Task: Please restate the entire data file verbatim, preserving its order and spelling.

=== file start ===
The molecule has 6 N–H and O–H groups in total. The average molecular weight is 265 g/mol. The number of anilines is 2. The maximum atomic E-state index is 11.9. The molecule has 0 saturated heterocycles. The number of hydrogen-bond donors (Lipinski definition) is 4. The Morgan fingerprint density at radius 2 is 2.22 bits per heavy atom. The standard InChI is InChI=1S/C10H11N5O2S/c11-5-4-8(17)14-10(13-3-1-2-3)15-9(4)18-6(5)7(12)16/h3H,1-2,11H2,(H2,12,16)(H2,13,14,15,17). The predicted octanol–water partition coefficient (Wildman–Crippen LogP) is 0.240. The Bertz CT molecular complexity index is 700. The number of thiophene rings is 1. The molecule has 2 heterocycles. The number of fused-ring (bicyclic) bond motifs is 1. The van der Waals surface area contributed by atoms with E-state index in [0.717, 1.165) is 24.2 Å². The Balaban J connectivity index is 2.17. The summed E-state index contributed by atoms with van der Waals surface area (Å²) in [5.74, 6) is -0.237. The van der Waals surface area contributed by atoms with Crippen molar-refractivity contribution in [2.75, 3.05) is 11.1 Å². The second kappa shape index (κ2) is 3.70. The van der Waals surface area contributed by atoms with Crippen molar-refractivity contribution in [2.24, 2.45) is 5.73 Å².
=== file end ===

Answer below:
The molecule has 6 N–H and O–H groups in total. The average molecular weight is 265 g/mol. The number of anilines is 2. The maximum atomic E-state index is 11.9. The molecule has 0 saturated heterocycles. The number of hydrogen-bond donors (Lipinski definition) is 4. The Morgan fingerprint density at radius 2 is 2.22 bits per heavy atom. The standard InChI is InChI=1S/C10H11N5O2S/c11-5-4-8(17)14-10(13-3-1-2-3)15-9(4)18-6(5)7(12)16/h3H,1-2,11H2,(H2,12,16)(H2,13,14,15,17). The predicted octanol–water partition coefficient (Wildman–Crippen LogP) is 0.240. The Bertz CT molecular complexity index is 700. The number of thiophene rings is 1. The molecule has 2 heterocycles. The number of fused-ring (bicyclic) bond motifs is 1. The van der Waals surface area contributed by atoms with E-state index in [0.717, 1.165) is 24.2 Å². The Balaban J connectivity index is 2.17. The summed E-state index contributed by atoms with van der Waals surface area (Å²) in [5.74, 6) is -0.237. The van der Waals surface area contributed by atoms with Crippen molar-refractivity contribution in [2.75, 3.05) is 11.1 Å². The second kappa shape index (κ2) is 3.70. The van der Waals surface area contributed by atoms with Crippen molar-refractivity contribution in [2.24, 2.45) is 5.73 Å².